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When is the best time to administer Humalog insulin?

Medically reviewed by Sally Chao, MD. Last updated on July 29, 2021.

Official answer

by Drugs.com

Humalog should be injected within 15 minutes before eating a meal or immediately after eating a meal. Humalog is a rapid-acting insulin that is used to help control blood sugar in people with diabetes. Insulin is most commonly administered as a subcutaneous (under the skin) injection.

Humalog is a brand name for insulin lispro, a rapid-acting insulin. It is approved by the U.S. Food and Drug Administration (FDA) for adults and children ages three years and older with diabetes mellitus.

Insulin is dosed in units. The exact dose to inject is determined by several factors, including your current blood sugar and how many grams of carbohydrate are being eaten. One risk of insulin injections is having your blood sugar drop too low (called hypoglycemia). This can happen when a person eats less than he or she planned. Rapid-acting insulins, like Humalog, can be administered immediately after eating, so you know how many grams of carbohydrates have actually been eaten.

Insulin is a hormone that helps your body to use the sugar (carbohydrates) from food for energy. In healthy individuals, insulin is made and stored in the pancreas. It is normally released by the pancreas in response to rising blood sugar levels. Individuals with diabetes mellitus don't make any or enough insulin of their own, so they must give themselves insulin.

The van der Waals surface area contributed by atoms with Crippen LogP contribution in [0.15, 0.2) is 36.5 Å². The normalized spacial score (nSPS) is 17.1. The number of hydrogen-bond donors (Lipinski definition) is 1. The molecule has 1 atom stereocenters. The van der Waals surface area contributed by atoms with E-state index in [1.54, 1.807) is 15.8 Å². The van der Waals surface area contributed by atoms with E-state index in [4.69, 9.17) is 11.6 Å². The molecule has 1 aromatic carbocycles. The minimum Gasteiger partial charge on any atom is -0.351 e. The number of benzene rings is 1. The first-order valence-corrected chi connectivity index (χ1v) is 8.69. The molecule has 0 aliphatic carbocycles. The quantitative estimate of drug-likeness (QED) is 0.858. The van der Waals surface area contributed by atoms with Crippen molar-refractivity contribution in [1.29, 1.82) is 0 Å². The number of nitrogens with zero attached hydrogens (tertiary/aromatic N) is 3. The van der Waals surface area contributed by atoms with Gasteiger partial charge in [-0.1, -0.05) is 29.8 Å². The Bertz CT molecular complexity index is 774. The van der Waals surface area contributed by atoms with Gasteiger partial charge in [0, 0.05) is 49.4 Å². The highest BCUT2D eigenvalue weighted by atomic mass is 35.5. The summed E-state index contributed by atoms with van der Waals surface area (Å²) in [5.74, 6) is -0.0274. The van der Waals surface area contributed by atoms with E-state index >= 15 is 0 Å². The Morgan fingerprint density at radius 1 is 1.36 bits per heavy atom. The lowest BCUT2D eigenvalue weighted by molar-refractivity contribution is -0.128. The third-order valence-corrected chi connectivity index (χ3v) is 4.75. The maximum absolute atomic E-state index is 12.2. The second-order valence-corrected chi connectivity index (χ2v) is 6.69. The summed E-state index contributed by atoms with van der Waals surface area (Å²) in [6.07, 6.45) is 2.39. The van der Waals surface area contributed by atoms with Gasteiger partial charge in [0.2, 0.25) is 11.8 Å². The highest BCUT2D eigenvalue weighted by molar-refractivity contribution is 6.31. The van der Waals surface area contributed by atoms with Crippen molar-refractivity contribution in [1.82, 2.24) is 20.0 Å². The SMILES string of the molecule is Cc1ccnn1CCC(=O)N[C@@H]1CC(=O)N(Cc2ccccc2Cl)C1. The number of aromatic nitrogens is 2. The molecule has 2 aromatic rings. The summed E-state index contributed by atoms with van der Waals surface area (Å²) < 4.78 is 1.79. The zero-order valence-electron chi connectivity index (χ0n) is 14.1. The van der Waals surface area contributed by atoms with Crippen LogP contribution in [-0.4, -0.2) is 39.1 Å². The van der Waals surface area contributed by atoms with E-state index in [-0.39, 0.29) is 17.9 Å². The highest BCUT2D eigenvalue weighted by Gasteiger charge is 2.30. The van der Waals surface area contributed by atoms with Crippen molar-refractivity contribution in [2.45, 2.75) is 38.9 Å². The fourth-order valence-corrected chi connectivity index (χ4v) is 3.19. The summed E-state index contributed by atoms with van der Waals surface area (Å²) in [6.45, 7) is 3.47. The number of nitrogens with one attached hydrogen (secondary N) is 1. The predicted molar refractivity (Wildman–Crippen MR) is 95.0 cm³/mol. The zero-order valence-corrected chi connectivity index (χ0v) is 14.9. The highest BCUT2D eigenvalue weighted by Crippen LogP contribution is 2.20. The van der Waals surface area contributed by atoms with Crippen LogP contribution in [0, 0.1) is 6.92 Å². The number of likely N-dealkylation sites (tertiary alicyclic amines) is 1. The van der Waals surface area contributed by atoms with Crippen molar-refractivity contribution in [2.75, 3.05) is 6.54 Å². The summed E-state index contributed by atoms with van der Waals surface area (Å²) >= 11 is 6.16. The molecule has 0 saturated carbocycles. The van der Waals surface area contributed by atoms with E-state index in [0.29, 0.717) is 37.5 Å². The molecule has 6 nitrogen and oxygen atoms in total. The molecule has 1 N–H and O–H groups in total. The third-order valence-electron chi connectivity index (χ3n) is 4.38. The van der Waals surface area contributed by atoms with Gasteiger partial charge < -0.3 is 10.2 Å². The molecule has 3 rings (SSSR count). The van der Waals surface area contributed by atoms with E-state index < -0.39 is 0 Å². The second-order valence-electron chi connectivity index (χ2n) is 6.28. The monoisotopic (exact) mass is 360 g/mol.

There are different types of insulins. One way they differ is by their time profile: how rapidly they start to work, when their peak effects occur and how long their effects last.

Insulins are categorized as:

  • Rapid acting
  • Short acting
  • Intermediate acting
  • Long acting
  • Ultra-long acting

Most individuals with diabetes need to use more than one kind of insulin each day to achieve the best control of their blood sugar.

  • Insulin is often self-administered by individual subcutaneous injections either by drawing the insulin up into a syringe from a vial or by using a prefilled pen. All the insulin types may be given this way. Injection sites are rotated and include the abdomen, thigh, upper arm or buttocks.
  • Some people use an insulin pump, which delivers the insulin subcutaneously but as a continuous infusion.
  • In a medically supervised setting, such as a hospital, insulin may also be given as an intravenous (IV) infusion.

Humalog may be delivered all three ways.

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